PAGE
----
When you are developing a game, sometimes you get a crazy amount of ideas that could potentially work within your game. You end up dedicating some of your time to implement primitive versions of these ideas only to figure out that they don’t work. You’ll go back to the core game and get even more ideas, then the cycle continues. Many game developers are actively developing their games, and yet somehow manage to never get anything done because of the aforementioned reason. Like many things in game development, experience will help this problem be minimized; if you haven’t created a game from start to release yet, try creating a mini-game, something you can complete in a short amount of time. This mini-game has a dual purpose, in that it both gives you a complete game on your record, and the confidence to know that you can complete a project if you try hard enough.
It’s a bit of a developer’s fallacy to think that a game needs to be perfect; this just simply isn’t the case. Many of the best games are recognized as such because of one or two particular aspects of them, with decency in the rest. Look at the final fantasy games if you need an example; new players often complain about how hard they are to get into and just how generally confusing they are as a whole. We look past that and see their great story and gameplay diversity, as well as that there’s always something you can do if you don’t want to go along with the main storyline.
As a result, you should focus on your key strengths and accept that the rest can just be so-so. If people end up returning to your game, it won’t be because the game is decent on all fronts, but rather because one or two particular aspects that fit their interests are incredible. Because of this a developer should really just stop wasting time by attempting to create perfection that will never actually happen. Just try to perfect a few things so that you can streamline your concentration and forget the rest.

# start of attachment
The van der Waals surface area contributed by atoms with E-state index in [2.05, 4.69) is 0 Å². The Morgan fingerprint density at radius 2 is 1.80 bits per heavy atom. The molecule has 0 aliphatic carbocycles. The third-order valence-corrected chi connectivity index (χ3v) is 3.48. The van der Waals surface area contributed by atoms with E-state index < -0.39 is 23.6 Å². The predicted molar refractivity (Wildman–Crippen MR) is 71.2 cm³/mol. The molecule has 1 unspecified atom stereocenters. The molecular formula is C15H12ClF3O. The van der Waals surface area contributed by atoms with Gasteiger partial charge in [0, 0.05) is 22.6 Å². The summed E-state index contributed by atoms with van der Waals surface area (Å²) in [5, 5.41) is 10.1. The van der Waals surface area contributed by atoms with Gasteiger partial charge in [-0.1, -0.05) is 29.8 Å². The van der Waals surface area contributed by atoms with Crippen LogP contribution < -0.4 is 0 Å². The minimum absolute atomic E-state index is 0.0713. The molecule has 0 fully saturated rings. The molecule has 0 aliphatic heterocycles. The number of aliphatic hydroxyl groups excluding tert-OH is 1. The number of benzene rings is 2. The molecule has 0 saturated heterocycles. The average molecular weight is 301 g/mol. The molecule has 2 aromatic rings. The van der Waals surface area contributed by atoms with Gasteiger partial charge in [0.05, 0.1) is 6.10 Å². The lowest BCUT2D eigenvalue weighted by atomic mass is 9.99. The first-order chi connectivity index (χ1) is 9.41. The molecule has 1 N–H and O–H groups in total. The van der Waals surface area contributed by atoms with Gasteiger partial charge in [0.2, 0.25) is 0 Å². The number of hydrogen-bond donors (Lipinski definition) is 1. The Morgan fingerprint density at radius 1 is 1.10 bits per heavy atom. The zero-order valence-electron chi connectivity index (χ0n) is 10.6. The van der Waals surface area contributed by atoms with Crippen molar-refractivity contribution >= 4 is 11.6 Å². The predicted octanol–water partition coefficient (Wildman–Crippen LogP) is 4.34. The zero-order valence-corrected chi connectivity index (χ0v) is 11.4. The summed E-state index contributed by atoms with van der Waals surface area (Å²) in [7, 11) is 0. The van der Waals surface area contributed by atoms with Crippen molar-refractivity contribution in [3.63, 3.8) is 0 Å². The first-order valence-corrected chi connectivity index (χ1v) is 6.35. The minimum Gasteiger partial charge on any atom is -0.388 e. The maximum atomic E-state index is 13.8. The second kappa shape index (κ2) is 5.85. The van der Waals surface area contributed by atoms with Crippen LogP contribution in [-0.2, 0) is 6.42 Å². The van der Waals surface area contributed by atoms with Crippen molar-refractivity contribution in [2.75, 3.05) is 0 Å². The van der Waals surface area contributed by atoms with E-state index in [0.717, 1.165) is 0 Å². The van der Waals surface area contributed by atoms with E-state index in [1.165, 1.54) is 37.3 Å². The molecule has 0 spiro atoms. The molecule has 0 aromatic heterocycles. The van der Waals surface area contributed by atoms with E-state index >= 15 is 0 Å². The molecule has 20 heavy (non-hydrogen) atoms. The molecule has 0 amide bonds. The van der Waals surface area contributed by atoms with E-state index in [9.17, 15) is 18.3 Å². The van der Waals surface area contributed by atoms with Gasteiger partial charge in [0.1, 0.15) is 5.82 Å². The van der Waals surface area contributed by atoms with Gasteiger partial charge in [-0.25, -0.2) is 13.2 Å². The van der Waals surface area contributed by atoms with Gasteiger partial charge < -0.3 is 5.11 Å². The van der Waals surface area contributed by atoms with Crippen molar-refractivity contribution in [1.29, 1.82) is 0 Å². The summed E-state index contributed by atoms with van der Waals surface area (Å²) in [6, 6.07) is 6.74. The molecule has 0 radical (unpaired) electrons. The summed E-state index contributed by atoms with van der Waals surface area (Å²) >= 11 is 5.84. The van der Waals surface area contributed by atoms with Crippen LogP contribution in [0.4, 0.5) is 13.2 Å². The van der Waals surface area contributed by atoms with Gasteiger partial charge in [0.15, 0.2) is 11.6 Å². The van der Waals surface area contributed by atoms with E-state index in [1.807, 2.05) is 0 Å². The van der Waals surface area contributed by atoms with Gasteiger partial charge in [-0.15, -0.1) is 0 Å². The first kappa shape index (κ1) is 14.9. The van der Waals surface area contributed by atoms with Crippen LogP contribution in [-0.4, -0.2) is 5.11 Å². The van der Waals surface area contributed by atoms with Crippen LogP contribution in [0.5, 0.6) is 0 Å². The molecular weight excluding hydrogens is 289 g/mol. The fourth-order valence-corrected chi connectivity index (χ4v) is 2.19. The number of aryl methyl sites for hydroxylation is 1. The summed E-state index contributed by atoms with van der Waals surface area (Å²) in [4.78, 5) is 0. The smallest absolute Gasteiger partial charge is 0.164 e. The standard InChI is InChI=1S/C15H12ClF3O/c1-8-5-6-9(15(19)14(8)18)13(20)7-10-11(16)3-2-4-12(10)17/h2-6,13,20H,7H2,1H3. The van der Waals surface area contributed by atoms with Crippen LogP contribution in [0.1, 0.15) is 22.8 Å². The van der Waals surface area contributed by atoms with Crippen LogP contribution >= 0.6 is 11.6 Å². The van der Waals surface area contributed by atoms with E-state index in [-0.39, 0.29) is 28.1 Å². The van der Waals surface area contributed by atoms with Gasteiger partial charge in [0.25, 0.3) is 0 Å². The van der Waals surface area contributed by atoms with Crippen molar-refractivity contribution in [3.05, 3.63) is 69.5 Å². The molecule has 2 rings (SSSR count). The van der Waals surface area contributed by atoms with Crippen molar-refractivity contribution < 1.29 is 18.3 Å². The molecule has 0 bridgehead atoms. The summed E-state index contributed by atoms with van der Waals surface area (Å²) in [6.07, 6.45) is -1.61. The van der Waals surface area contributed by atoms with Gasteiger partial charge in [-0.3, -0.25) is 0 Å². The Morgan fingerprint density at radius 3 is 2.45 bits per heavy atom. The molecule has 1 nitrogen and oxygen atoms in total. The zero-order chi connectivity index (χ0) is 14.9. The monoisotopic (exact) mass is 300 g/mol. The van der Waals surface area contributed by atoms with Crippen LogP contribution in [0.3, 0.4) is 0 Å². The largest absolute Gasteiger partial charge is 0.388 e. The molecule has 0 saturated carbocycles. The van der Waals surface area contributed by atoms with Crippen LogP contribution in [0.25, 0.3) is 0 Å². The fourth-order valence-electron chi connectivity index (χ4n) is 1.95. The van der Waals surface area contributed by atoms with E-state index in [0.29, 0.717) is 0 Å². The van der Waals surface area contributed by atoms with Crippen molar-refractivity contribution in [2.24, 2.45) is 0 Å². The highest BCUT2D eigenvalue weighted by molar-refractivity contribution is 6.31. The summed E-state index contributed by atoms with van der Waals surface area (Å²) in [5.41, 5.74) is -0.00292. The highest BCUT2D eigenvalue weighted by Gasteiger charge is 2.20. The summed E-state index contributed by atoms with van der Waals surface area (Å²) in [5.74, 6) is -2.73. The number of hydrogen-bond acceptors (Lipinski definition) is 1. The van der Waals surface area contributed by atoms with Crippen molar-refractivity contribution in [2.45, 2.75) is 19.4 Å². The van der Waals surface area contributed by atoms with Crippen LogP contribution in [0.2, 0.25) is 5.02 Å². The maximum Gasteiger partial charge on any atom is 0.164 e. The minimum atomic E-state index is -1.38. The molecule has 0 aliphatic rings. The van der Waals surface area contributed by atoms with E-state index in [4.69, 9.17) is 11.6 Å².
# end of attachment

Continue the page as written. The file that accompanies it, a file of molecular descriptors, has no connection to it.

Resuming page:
Important Takeaways: Newer game developers often think that it is correct to attempt to make a perfect product, but this is an impossible endeavor. Attempting perfection on all fronts will just lead to an endless development cycle and very little in terms of actual progress. Instead, try to look on other great games and really analyze why they’re good; you’ll find that it won’t be because everything is perfect, but rather because a few key things are perfect and the rest is at least decent.
Apply this to your own games, and focus on their key strengths while making sure everything else is at least decent. Don’t bother wasting development time on absolute perfection, just perfect a particular element or two and leave it at that. If this idea of purposefully ignoring imperfection seems difficult, create a mini-game in order to see the results of the idea and gain future knowledge that will help your time management even further. After all, there’s always time to better the game after its initial release if it needs it.